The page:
Study drawings have been used by most famous painters from past and present as a means to ensuring a high level of quality in the final composition - be it in oils, watercolours or even sculpture. Time spent at this stage would save so much more later on, just as with any planning stage. Many required a precision within their work which was only possible by using the right process, from start to finish. Max Ernst differs in this regard, though. Yes, he was a highly skilled draughtsman, of that there can be no doubt, but this was an artist who positively wanted to avoid precision and clarity within his work. He wanted each final painting to have an element of chance about it, something that could not be created identically again. His surrealist content was deliberately unclear in its symbolism, leaving academics to consider a variety of explanations for each addition. As such, he did not require drawings to achieve consistency between artworks and his own ideas. Instead, he used them for other purposes.
Frottage is the most famous invention of Max Ernst, one of several artistic techniques that he created during his career. Many were taken up by other artists in later generations. Frottage involved the artist rubbing loosely with a crayon or pencil over the main surface of the piece, normally a canvas. Underneath he would be holding items such as leaves or other textured objects and their imprint would then appear, magically, on the working area. In this regard, they can be seen as drawings or traces, though would normally become part of a larger oil painting and would then be regarded as part of that artwork, rather than included here within the purely drawn pieces that you find below. Ernst also produced whole series of illustrations for various printed publications and this is perhaps how he is most famous in terms of his talents as a draughtsman - they also provide an additional string to the considerable bow of his ouevre.
In terms of his illustrations for published books, many were for authored work by Paul Éluard. These included Répétitions, Les malheurs des immortels and Au défaut du silence. Others were for novels in the late 1920s / early 1930s such as La femme 100 têtes and Une Semaine de Bonté. The artist himself would eventually write his own books and, naturally, provide all of the illustrative work for those too. As late as the 1970s, right at the end of his career, Max Ernst started to produce lithographs and etchings too. He never really stopped experimenting and achieved an impressive level of quality across a large number of different mediums. Nature and the animal world featured prominently within his work, but most choices would be related to the passage of literature around which his designs were spread. This was, after all, the 20th century, when creativity, expression and experimentation were the key elements in the art world, such as found with the likes of Jackson Pollock, who tried out all manner of different techniques in order to work with line, form and colour using a variety of different mediums.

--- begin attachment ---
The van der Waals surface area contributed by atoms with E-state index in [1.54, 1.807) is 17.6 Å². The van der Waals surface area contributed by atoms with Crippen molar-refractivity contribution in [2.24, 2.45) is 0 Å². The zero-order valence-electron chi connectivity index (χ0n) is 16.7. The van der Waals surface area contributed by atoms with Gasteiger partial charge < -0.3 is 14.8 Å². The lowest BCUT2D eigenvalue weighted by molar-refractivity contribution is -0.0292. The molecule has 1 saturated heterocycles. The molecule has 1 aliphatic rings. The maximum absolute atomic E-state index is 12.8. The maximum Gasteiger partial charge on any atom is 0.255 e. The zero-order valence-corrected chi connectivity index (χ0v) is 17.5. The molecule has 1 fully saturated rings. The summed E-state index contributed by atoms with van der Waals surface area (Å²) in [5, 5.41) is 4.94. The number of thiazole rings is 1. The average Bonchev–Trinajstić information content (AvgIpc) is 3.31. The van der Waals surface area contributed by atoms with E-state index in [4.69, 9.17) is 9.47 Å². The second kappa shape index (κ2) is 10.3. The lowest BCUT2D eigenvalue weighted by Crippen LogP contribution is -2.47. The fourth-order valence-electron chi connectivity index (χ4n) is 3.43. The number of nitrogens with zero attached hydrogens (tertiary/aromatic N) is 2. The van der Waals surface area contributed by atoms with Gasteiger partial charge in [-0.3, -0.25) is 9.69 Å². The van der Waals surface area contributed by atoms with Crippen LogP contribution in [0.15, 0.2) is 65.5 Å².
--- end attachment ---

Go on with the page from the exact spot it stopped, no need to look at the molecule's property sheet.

Traditionally, exhibitions in the major art galleries of the world would only really focus on the main specialisation of each artist, but in recent years there has been a greater effort to provide to visitors a more rounded, comprehensive display of an artist's career. This is very much the case with Max Ernst, as all of the different mediums in which he was involved were closely linked together, and so to only include his paintings in any display would not allow us to understand the full process of his work, nor how he worked new ideas into later artworks. Thankfully you can often see items side by side, drawings and paintings, with a clear visual connection as to how one would have led to the other and one of the upsides of this approach is that it will encourage more art students to concentrate on developing their qualities as draughtsman, having seen how it can inspire and benefit their work in other mediums just as it did for the great modern masters.
The majority of modern artists would have been trained in traditional artistic styles, as drawing would have been a particularly key part of that - introduced almost before anything else is even discussed. All these centuries later and the methods of a draughtsman are still seen as fundamental to the success of any artist, whichever medium they then later specialise in. During the Renaissance era one could not be accepted as a genuine artist unless you could draw, particularly within Italy and later France, but over time art critics have become a little less judgemental and now it is just seen as an important tool which can aid your understanding of most other mediums. For example, painters will invariably draw studies on paper prior to commencing each painting itself. Additionally, many of the best sculptors will study the human body through drawing, in order to learn the many intricacies of the human body that they will then attempt to convey within the three dimensional form in whatever material they choose.
In terms of related artists, one of the most memorable would have to be Wassily Kandinsky, a Russian painter who moved to Germany. Kandinsky drawings perfectly fit the most famous style from his career, which was lines and shapes in harmony with a carefully selected palette. One can see similarities between his work and the Max Ernst drawing listed here. There is a precision, almost akin to an engineering or architectural plan. Kazimir Malevich drawings also have some similarities to that, but were perhaps more expressive and less precise in terms of angles and straight lines. Aside from these two, most 20th century painters have a number of drawings left over from their careers but it is only recently that efforts have been made to protect and document them, as well as potentially including them within catalogue raisonnes of the artist's career, when previously they may have been left out entirely.